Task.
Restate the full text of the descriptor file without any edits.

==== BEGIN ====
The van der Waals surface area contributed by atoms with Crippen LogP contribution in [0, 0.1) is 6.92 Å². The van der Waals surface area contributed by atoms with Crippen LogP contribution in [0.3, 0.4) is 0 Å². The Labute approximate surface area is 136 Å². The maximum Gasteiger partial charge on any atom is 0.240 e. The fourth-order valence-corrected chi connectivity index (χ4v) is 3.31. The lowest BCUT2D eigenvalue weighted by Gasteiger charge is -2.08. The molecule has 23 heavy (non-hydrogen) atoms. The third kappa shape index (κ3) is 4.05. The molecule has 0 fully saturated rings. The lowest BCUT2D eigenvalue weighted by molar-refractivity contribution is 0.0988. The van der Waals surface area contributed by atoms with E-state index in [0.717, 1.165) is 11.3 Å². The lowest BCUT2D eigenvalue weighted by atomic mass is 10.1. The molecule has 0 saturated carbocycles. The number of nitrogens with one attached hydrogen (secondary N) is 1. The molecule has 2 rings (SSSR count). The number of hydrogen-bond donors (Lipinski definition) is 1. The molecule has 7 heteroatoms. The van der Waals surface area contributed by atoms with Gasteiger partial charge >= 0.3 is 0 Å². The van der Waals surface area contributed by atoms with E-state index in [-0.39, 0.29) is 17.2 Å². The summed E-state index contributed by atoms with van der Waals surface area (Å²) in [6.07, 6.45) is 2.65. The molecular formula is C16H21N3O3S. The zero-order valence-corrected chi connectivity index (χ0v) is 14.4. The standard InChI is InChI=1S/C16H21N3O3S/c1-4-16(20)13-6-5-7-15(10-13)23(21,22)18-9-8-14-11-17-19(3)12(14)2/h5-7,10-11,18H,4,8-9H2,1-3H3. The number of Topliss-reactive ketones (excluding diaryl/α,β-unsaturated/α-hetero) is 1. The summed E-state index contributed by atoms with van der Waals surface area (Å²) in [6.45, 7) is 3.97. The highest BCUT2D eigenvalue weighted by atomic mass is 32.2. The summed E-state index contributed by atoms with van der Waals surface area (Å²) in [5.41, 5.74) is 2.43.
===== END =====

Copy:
The van der Waals surface area contributed by atoms with Crippen LogP contribution in [0, 0.1) is 6.92 Å². The van der Waals surface area contributed by atoms with Crippen LogP contribution in [0.3, 0.4) is 0 Å². The Labute approximate surface area is 136 Å². The maximum Gasteiger partial charge on any atom is 0.240 e. The fourth-order valence-corrected chi connectivity index (χ4v) is 3.31. The lowest BCUT2D eigenvalue weighted by Gasteiger charge is -2.08. The molecule has 23 heavy (non-hydrogen) atoms. The third kappa shape index (κ3) is 4.05. The molecule has 0 fully saturated rings. The lowest BCUT2D eigenvalue weighted by molar-refractivity contribution is 0.0988. The van der Waals surface area contributed by atoms with E-state index in [0.717, 1.165) is 11.3 Å². The lowest BCUT2D eigenvalue weighted by atomic mass is 10.1. The molecule has 0 saturated carbocycles. The number of nitrogens with one attached hydrogen (secondary N) is 1. The molecule has 2 rings (SSSR count). The number of hydrogen-bond donors (Lipinski definition) is 1. The molecule has 7 heteroatoms. The van der Waals surface area contributed by atoms with Gasteiger partial charge >= 0.3 is 0 Å². The van der Waals surface area contributed by atoms with E-state index in [-0.39, 0.29) is 17.2 Å². The summed E-state index contributed by atoms with van der Waals surface area (Å²) in [6.07, 6.45) is 2.65. The molecular formula is C16H21N3O3S. The zero-order valence-corrected chi connectivity index (χ0v) is 14.4. The standard InChI is InChI=1S/C16H21N3O3S/c1-4-16(20)13-6-5-7-15(10-13)23(21,22)18-9-8-14-11-17-19(3)12(14)2/h5-7,10-11,18H,4,8-9H2,1-3H3. The number of Topliss-reactive ketones (excluding diaryl/α,β-unsaturated/α-hetero) is 1. The summed E-state index contributed by atoms with van der Waals surface area (Å²) in [6.45, 7) is 3.97. The highest BCUT2D eigenvalue weighted by atomic mass is 32.2. The summed E-state index contributed by atoms with van der Waals surface area (Å²) in [5.41, 5.74) is 2.43.